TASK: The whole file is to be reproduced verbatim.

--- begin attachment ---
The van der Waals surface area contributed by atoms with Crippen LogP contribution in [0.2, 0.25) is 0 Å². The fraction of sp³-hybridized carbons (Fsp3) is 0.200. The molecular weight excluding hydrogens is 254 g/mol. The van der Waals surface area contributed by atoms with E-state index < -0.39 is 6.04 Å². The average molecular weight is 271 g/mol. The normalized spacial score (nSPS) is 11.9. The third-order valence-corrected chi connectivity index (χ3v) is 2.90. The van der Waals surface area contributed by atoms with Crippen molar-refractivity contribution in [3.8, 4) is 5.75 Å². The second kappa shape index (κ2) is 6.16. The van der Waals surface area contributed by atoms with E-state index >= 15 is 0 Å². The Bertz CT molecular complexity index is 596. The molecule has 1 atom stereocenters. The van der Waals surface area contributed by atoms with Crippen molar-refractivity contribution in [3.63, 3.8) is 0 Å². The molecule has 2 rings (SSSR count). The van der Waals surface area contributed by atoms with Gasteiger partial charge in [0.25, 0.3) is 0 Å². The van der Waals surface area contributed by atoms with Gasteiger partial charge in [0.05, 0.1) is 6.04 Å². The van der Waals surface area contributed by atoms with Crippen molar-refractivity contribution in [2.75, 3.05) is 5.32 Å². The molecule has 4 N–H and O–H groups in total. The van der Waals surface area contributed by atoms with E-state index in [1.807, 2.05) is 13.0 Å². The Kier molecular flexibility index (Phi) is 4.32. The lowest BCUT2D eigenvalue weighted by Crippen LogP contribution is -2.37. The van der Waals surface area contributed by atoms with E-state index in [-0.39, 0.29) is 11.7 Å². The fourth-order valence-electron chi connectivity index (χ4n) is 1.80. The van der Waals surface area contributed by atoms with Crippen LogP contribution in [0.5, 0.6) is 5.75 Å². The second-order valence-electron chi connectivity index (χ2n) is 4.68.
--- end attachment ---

The van der Waals surface area contributed by atoms with Crippen LogP contribution in [0.2, 0.25) is 0 Å². The fraction of sp³-hybridized carbons (Fsp3) is 0.200. The molecular weight excluding hydrogens is 254 g/mol. The van der Waals surface area contributed by atoms with E-state index < -0.39 is 6.04 Å². The average molecular weight is 271 g/mol. The normalized spacial score (nSPS) is 11.9. The third-order valence-corrected chi connectivity index (χ3v) is 2.90. The van der Waals surface area contributed by atoms with Crippen molar-refractivity contribution in [3.8, 4) is 5.75 Å². The second kappa shape index (κ2) is 6.16. The van der Waals surface area contributed by atoms with E-state index >= 15 is 0 Å². The Bertz CT molecular complexity index is 596. The molecule has 1 atom stereocenters. The van der Waals surface area contributed by atoms with Crippen molar-refractivity contribution in [3.63, 3.8) is 0 Å². The molecule has 2 rings (SSSR count). The van der Waals surface area contributed by atoms with Gasteiger partial charge in [0.25, 0.3) is 0 Å². The van der Waals surface area contributed by atoms with Gasteiger partial charge in [0.05, 0.1) is 6.04 Å². The van der Waals surface area contributed by atoms with Crippen molar-refractivity contribution in [2.75, 3.05) is 5.32 Å². The molecule has 4 N–H and O–H groups in total. The van der Waals surface area contributed by atoms with E-state index in [1.807, 2.05) is 13.0 Å². The Kier molecular flexibility index (Phi) is 4.32. The lowest BCUT2D eigenvalue weighted by Crippen LogP contribution is -2.37. The van der Waals surface area contributed by atoms with E-state index in [-0.39, 0.29) is 11.7 Å². The fourth-order valence-electron chi connectivity index (χ4n) is 1.80. The van der Waals surface area contributed by atoms with Crippen LogP contribution in [0.5, 0.6) is 5.75 Å². The second-order valence-electron chi connectivity index (χ2n) is 4.68.